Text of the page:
|The matter has been referred to Chief Justice for appropriate orders|
CHENNAI: A Division Bench of the Madras High Court has passed a split verdict on a batch of petitions filed by major political parties, seeking cancellation of elections to all 155 wards in Chennai Corporation in view of large-scale rigging and booth-capturing on October 13.
While Judge S.J. Mukhopadhaya ruled that there was a constitutional bar on entertaining public interest litigation petitions in election-related matters, Justice F.M. Ibrahim Kalifulla ordered fresh elections to 99 wards and directed the State Election Commission (SEC) to recall election certificates issued to candidates elected from these wards.
F.M. Ibrahim Kalifulla
The matter has been referred to Chief Justice A.P. Shah for appropriate orders.
First, Mr. Justice Mukhopadhaya said that merely on the basis of an allegation made by one or the other, the SEC could not stop the total process of election. "Only when the authority [concerned] arrives at a substantial satisfaction could action be taken to cancel the poll or to order repoll," he said, adding that the failure of the SEC to exercise its powers could not be a ground to declare the total election as ab initio void.
Explaining the bar to interfering with the poll process, as stipulated in Article 243ZG of the Constitution and Supreme Court orders, he said after the process was over such a power could be exercised only under Rule 118 to 126 of the Tamil Nadu Town Panchayats, Third Grade Municipalities, Municipalities and Corporation (Election) Rules 2006.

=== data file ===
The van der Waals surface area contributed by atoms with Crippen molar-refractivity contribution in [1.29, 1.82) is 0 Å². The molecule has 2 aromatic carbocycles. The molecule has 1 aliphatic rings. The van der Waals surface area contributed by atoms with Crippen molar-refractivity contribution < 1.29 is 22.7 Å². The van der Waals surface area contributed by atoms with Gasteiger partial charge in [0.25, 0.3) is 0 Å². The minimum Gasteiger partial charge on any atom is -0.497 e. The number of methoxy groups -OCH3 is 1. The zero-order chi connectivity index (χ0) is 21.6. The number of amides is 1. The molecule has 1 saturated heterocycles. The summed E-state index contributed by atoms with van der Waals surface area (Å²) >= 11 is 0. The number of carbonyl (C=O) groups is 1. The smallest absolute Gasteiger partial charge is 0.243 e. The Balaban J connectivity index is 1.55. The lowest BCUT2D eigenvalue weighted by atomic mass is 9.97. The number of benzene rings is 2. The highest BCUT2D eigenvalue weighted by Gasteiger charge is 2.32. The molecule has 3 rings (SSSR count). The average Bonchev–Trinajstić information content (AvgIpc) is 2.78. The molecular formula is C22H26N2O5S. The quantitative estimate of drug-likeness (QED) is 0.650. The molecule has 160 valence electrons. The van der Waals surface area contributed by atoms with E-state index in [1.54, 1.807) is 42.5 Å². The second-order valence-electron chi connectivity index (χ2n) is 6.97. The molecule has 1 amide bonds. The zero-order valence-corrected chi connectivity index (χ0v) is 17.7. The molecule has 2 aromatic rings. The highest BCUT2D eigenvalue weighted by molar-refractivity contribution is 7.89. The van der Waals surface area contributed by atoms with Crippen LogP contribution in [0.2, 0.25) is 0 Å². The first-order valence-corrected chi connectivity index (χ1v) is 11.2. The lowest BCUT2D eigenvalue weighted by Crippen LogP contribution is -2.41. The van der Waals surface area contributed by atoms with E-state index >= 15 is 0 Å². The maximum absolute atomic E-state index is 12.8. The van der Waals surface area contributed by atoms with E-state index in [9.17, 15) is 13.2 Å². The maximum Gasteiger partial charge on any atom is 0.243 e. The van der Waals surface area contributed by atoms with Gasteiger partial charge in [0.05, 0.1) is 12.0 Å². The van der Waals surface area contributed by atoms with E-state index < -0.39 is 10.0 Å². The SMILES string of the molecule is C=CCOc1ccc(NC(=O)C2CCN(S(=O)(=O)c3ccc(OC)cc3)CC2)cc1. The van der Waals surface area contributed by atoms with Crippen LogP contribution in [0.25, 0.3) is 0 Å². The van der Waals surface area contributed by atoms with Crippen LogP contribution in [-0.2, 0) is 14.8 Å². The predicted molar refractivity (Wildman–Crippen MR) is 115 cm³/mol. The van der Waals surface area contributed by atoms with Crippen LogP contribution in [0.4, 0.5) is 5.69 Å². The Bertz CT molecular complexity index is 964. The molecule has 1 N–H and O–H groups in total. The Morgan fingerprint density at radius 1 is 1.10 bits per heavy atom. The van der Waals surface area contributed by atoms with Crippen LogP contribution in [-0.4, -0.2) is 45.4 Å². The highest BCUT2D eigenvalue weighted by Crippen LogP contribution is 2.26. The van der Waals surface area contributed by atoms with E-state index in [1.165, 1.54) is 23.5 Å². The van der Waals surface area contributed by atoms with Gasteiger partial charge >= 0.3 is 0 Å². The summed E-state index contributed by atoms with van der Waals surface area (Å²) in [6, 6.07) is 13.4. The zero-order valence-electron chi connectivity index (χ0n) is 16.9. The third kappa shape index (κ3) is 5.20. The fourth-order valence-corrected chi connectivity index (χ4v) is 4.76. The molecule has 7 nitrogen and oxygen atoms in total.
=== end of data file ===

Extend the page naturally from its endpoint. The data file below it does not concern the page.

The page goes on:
Holding that it was not feasible for the court to determine whether there was any free and fair election, he said the court was unable to give any definite finding on merits. He then dismissed the petitions.
However, Mr. Justice Kalifulla said a separate order was necessitated, as he was not in a position to agree with the order passed by Mr. Justice Mukhopadhaya.
Allowing the petitions, he said, "In a democratic set-up, holding of elections in a free and fair manner assumes great importance."
He said the apex court too had cautioned that successful candidates, who had resorted to foul methods, should not be allowed to reap the benefits.
Convinced that it was an "extreme and extraordinary situation" warranting an extraordinary remedy, he said in view of the magnitude of the situation, it would be wholly inappropriate if fresh elections were not ordered to a majority of the wards.
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Date:13/01/2007 URL: http://www.thehindu.com/2007/01/13/stories/2007011308290100.htm